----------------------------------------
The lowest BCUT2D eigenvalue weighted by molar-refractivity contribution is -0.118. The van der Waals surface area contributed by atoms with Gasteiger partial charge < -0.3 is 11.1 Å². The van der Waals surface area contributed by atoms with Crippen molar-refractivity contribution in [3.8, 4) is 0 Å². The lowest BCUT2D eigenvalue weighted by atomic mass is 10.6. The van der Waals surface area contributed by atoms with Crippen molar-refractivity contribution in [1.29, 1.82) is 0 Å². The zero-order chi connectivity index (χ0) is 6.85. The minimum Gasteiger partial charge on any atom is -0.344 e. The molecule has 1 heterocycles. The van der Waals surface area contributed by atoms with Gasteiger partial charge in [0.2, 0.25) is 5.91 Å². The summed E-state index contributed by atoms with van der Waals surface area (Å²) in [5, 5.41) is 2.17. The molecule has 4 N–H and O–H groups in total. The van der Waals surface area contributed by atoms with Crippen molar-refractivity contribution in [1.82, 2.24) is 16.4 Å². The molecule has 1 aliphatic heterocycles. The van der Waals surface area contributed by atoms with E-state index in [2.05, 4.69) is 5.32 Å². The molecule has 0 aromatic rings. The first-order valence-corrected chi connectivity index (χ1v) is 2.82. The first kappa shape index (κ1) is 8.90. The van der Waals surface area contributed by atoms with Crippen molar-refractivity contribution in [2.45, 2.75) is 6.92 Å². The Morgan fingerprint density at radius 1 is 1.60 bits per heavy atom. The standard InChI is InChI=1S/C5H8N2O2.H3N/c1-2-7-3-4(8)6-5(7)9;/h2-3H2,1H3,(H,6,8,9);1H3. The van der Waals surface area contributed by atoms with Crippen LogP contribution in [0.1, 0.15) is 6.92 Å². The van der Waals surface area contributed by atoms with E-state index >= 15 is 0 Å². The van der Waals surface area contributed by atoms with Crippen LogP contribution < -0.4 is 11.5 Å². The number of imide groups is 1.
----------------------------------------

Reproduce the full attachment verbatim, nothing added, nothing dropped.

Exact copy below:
The lowest BCUT2D eigenvalue weighted by molar-refractivity contribution is -0.118. The van der Waals surface area contributed by atoms with Gasteiger partial charge < -0.3 is 11.1 Å². The van der Waals surface area contributed by atoms with Crippen molar-refractivity contribution in [3.8, 4) is 0 Å². The lowest BCUT2D eigenvalue weighted by atomic mass is 10.6. The van der Waals surface area contributed by atoms with Crippen molar-refractivity contribution in [1.29, 1.82) is 0 Å². The zero-order chi connectivity index (χ0) is 6.85. The minimum Gasteiger partial charge on any atom is -0.344 e. The molecule has 1 heterocycles. The van der Waals surface area contributed by atoms with Gasteiger partial charge in [0.2, 0.25) is 5.91 Å². The summed E-state index contributed by atoms with van der Waals surface area (Å²) in [5, 5.41) is 2.17. The molecule has 4 N–H and O–H groups in total. The van der Waals surface area contributed by atoms with Crippen molar-refractivity contribution in [1.82, 2.24) is 16.4 Å². The molecule has 1 aliphatic heterocycles. The van der Waals surface area contributed by atoms with E-state index in [2.05, 4.69) is 5.32 Å². The molecule has 0 aromatic rings. The first-order valence-corrected chi connectivity index (χ1v) is 2.82. The first kappa shape index (κ1) is 8.90. The van der Waals surface area contributed by atoms with Crippen molar-refractivity contribution in [2.45, 2.75) is 6.92 Å². The Morgan fingerprint density at radius 1 is 1.60 bits per heavy atom. The standard InChI is InChI=1S/C5H8N2O2.H3N/c1-2-7-3-4(8)6-5(7)9;/h2-3H2,1H3,(H,6,8,9);1H3. The van der Waals surface area contributed by atoms with Crippen LogP contribution in [0.1, 0.15) is 6.92 Å². The van der Waals surface area contributed by atoms with E-state index >= 15 is 0 Å². The van der Waals surface area contributed by atoms with Crippen LogP contribution < -0.4 is 11.5 Å². The number of imide groups is 1.